Stanislav Petrov, who saved the world from Nuclear Armageddon in 1983 dies at 77


On September 26, 1983, Soviet military officer Stanislav Petrov received a message that five nuclear missiles had been launched by the United States and were heading to Moscow. He didn’t launch a retaliatory strike, believing correctly that it was a false alarm. And with that, he saved the world from nuclear war. But now reports have surfaced that Petrov died this past May. He was 77 years old.


“I realized that I had to make some kind of decision, and I was only 50/50,” Petrov told the AP. The responsibility was enormous. If he had judged it a real launch, the top Soviet military brass and the Kremlin would have had no time for extra analysis in a few minutes left before the incoming nuclear-tipped missiles hit Soviet territory. They would have likely ordered a retaliatory strike, triggering a nuclear war.

Stanislav Petrov, who saved the world from a possible nuclear war, dies at 77 . Watch this video below.


“I had all the data [to suggest there was an ongoing missile attack]. If I had sent my report up the chain of command, nobody would have said a word against it,” Petrov said.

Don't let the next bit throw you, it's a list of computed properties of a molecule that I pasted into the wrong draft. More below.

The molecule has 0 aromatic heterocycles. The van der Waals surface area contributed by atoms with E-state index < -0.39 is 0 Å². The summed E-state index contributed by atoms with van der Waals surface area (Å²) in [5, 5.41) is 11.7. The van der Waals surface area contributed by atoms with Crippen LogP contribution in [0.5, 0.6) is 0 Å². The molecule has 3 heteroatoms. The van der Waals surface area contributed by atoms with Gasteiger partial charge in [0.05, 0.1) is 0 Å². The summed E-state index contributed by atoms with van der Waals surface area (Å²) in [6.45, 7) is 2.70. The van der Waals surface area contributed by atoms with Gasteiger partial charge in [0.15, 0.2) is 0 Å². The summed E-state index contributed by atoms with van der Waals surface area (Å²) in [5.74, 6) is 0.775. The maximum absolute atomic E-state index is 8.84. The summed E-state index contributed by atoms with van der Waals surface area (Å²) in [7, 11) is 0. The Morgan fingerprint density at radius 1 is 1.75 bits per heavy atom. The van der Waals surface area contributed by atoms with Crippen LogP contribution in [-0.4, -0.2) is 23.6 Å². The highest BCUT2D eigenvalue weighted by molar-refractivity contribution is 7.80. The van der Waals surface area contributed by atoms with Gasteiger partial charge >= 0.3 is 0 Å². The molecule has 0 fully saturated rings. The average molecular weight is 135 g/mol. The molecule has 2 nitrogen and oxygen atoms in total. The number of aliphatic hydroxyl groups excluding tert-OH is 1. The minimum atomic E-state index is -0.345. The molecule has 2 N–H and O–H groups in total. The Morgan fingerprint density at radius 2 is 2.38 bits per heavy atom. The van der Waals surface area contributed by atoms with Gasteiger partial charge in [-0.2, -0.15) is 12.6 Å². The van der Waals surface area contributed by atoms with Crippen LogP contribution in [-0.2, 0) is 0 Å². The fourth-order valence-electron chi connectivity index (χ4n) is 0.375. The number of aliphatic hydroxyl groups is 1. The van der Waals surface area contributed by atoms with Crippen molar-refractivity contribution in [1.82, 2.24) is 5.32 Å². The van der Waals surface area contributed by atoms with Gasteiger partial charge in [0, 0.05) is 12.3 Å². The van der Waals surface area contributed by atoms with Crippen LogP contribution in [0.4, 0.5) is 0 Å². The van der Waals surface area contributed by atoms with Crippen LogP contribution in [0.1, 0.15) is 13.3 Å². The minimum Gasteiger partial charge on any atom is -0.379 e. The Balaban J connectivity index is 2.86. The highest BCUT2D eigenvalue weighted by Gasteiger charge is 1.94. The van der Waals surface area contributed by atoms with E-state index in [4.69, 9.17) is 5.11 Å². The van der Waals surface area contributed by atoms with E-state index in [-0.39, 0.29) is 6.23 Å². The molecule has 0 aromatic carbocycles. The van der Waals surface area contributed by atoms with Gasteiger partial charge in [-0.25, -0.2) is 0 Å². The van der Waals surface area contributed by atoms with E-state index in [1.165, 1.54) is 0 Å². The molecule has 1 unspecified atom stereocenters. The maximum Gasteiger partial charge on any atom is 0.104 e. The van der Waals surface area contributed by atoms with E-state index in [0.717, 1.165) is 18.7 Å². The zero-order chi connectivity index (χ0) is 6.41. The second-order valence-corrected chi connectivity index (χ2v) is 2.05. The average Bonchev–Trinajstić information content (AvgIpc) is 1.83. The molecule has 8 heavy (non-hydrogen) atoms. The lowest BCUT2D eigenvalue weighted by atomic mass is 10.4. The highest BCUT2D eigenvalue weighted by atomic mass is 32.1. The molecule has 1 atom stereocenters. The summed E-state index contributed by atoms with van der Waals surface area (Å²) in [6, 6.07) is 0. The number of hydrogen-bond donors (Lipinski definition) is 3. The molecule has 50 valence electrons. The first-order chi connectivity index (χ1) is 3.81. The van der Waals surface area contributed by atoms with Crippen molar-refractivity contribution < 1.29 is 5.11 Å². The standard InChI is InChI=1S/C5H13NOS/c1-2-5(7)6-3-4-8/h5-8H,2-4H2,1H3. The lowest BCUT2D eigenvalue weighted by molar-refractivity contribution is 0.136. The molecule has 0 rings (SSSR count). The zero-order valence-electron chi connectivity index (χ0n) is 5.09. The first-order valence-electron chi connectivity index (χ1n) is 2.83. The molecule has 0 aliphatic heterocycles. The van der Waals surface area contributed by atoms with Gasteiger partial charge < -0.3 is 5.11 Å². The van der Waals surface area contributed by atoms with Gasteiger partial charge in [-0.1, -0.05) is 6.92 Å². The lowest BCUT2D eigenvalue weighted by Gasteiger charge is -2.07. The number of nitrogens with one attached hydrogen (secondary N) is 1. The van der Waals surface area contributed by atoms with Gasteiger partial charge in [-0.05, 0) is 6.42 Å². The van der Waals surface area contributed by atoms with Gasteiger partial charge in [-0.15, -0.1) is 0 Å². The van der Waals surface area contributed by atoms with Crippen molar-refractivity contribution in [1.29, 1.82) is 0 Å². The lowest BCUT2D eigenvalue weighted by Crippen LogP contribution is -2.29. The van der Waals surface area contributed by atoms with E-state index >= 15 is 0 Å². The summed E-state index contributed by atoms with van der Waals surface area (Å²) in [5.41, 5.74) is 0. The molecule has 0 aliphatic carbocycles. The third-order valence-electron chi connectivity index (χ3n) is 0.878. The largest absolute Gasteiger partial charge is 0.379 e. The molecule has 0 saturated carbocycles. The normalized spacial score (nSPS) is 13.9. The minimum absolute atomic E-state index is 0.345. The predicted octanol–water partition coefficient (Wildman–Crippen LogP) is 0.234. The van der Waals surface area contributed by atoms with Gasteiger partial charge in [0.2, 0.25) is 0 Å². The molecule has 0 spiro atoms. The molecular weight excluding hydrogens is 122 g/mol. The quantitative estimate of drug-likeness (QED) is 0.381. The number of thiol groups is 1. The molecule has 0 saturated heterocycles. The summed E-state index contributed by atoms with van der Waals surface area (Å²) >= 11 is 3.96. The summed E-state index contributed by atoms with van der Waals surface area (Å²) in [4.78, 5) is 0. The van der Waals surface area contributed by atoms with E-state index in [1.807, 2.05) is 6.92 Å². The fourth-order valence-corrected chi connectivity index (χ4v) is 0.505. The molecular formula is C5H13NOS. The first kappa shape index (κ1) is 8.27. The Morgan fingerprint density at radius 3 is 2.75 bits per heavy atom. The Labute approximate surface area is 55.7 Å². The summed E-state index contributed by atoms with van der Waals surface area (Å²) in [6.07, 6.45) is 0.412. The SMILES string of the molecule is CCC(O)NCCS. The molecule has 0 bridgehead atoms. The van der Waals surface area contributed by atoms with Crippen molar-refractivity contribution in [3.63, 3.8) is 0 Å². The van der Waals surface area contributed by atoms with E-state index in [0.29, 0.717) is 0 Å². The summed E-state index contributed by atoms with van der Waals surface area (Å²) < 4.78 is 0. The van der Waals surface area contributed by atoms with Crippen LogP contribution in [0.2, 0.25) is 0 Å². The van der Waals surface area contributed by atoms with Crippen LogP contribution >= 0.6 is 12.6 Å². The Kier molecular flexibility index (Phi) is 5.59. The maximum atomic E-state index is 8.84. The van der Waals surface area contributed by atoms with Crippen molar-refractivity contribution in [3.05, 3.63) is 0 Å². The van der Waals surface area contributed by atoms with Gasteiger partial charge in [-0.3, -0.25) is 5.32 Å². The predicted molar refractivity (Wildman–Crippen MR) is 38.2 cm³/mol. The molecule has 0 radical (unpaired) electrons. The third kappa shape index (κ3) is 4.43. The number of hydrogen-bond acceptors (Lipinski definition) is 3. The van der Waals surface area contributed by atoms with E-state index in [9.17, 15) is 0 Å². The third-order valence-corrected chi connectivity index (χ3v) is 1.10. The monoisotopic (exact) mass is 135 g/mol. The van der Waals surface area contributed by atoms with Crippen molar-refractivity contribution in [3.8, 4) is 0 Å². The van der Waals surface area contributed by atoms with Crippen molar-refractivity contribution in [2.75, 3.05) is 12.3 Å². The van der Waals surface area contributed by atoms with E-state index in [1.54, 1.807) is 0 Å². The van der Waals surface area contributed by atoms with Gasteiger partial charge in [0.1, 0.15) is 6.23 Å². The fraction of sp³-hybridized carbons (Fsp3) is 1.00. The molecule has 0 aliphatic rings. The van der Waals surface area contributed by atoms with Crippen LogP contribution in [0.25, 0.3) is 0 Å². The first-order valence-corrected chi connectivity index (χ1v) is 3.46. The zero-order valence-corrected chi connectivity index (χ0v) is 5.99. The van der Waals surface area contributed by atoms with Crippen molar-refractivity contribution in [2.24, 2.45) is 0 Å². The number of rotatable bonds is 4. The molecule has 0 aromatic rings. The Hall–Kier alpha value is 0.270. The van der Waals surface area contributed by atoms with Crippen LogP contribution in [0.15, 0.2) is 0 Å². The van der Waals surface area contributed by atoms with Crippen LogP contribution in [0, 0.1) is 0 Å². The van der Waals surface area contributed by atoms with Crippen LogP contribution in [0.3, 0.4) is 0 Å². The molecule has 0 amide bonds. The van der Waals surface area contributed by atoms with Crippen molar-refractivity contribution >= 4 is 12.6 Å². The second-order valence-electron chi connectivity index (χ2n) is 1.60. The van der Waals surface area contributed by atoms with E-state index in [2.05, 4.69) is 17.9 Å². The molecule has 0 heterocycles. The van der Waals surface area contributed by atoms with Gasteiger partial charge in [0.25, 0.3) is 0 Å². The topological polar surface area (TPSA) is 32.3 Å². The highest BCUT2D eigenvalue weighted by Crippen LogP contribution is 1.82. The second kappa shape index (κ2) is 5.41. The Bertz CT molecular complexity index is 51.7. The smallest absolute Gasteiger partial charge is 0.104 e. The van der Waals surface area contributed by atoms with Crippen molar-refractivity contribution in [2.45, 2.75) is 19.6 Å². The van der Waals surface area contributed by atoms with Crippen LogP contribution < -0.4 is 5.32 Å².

“There was no rule about how long we were allowed to think before we reported a strike. But we knew that every second of procrastination took away valuable time; that the Soviet Union’s military and political leadership needed to be informed without delay,” he told the BBC.

The man who prevented the possible nuclear war. Watch this video below.

The false alarm was later determined to have been caused by a malfunction of the satellite, which mistook the reflection of the sun off high clouds for a missile launch. Petrov was not rewarded for his actions. In fact, he received a reprimand for failing to correctly fill the duty log and retired from the military the following year.

Below is a photo of Stanislav Petrov.


Here is more from twitter on this story.

Having only 20 minutes to act, Petrov decided to regard the warnings as a false alarm. Instead of informing the military about an impending nuclear strike, he told his superiors about a system malfunction. Petrov died on May 19 at his home in Moscow. News of his death emerged this month when Karl Schumacher, a German filmmaker who brought Petrov’s tale of nuclear near-miss to light, called to wish the retired officer a happy birthday. Schumacher was told by Petrov’s son, Dimitri, that he had died in May.



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